What’s the carbon impact of your La Croix hobby?

The SodaStream in its new home.

Summer is coming!! (Sorry for you Game of Thrones people- no more of these “winter is coming” shenanigans, summer is the glory time of Seattle, and I’m all over it.) That beautiful warm weather (hopefully) means more time sitting outside, sipping a refreshing beverage and staying cool. If I don’t feel like a beer, my go-to is often a sparkling beverage, like the ubiquitous La Croix or other similar drink. But I’ve often wondered what the environmental cost of drinking sparkling beverages is, and whether getting a SodaStream or similar device would be worthwhile.

FOR ONCE, this is an easy answer!!!! If you (like me) are a frequent drinker of sparkling water, get one of those machines!!! And stop buying the cans!

But, to get more specific, what are the environmental costs of sparkling water? The carbon dioxide that is in the water is rounding error in terms of the carbon cost; it’s usually captured from burning things in industrial processes, so no additional carbon is produced to carbonate your water. A life cycle analysis done for soda (so, similar impacts to fizzy water, but with the addition of sugar production) suggested that the vast majority of the carbon impact comes from production of the packaging (60-77%, depending on whether the packaging is made from aluminum or glass). Refrigeration and transport of the bottle come in at 33% and 7% of emissions each.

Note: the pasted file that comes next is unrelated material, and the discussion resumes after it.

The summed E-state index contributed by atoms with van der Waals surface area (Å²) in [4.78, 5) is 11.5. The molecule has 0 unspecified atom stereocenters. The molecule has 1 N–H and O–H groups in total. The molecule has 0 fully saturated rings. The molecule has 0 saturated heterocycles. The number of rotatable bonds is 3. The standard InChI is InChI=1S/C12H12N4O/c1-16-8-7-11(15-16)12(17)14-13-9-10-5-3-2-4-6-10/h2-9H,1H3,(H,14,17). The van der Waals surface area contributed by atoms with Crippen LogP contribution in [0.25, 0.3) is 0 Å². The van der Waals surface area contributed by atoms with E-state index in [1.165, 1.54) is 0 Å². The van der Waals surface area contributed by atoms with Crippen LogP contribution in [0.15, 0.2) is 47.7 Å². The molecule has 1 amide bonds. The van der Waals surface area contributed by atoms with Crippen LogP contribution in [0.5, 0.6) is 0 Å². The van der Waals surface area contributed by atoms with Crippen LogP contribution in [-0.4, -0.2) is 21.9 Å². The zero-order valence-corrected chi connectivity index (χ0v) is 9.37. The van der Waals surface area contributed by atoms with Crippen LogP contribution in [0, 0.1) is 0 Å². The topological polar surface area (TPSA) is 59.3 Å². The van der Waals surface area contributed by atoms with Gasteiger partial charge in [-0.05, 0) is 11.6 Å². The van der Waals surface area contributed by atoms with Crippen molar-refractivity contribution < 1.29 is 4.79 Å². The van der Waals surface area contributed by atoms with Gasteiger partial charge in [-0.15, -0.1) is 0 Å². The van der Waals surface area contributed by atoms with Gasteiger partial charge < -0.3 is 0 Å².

However, importantly, as pointed out in an Ask Umbra column about this same topic, consumption of fizzy beverages is overall a small contributor to your carbon footprint relative to other factors. Drinking a can of soda contributes only about 0.4 pounds of carbon to the atmosphere, while driving your car just 20 miles produces 18 pounds of emissions. Although a yearly habit of 100 sodas or bubble waters does come out ot 40 pounds of carbon emissions, there are other equally or more impactful ways to cut back on your emissions.

Even with that caveat though, I’m buying a SodaStream. I found one on OfferUp while I was researching this post and it’s already got a new home in my kitchen. (Although I’m driving to pick it up- argh! Extra motivation to not squander those carbon emissions by buying any more fizzy waters this year!)

One thought on “What’s the carbon impact of your La Croix hobby?

  1. Hey. You probably don’t remember but papa had a fizzy thingy for his wine coolers back in the day!


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